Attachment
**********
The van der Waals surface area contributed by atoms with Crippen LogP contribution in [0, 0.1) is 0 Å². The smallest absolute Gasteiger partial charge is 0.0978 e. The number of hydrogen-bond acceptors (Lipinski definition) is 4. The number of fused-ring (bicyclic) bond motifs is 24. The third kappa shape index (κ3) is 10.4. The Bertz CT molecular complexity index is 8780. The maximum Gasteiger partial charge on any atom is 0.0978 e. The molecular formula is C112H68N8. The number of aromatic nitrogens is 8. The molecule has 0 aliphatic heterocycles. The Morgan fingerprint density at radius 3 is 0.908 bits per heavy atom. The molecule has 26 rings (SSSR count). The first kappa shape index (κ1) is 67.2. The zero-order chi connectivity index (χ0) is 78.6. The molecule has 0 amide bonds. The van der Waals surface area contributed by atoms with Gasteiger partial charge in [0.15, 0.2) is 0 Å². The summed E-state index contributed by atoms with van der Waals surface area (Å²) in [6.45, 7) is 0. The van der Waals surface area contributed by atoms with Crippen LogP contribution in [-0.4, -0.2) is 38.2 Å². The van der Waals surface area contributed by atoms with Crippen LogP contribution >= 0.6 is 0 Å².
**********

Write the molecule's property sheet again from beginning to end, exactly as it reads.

The van der Waals surface area contributed by atoms with Crippen LogP contribution in [0, 0.1) is 0 Å². The smallest absolute Gasteiger partial charge is 0.0978 e. The number of hydrogen-bond acceptors (Lipinski definition) is 4. The number of fused-ring (bicyclic) bond motifs is 24. The third kappa shape index (κ3) is 10.4. The Bertz CT molecular complexity index is 8780. The maximum Gasteiger partial charge on any atom is 0.0978 e. The molecular formula is C112H68N8. The number of aromatic nitrogens is 8. The molecule has 0 aliphatic heterocycles. The Morgan fingerprint density at radius 3 is 0.908 bits per heavy atom. The molecule has 26 rings (SSSR count). The first kappa shape index (κ1) is 67.2. The zero-order chi connectivity index (χ0) is 78.6. The molecule has 0 amide bonds. The van der Waals surface area contributed by atoms with Gasteiger partial charge in [0.15, 0.2) is 0 Å². The summed E-state index contributed by atoms with van der Waals surface area (Å²) in [6.45, 7) is 0. The van der Waals surface area contributed by atoms with Crippen LogP contribution in [-0.4, -0.2) is 38.2 Å². The van der Waals surface area contributed by atoms with Crippen LogP contribution >= 0.6 is 0 Å².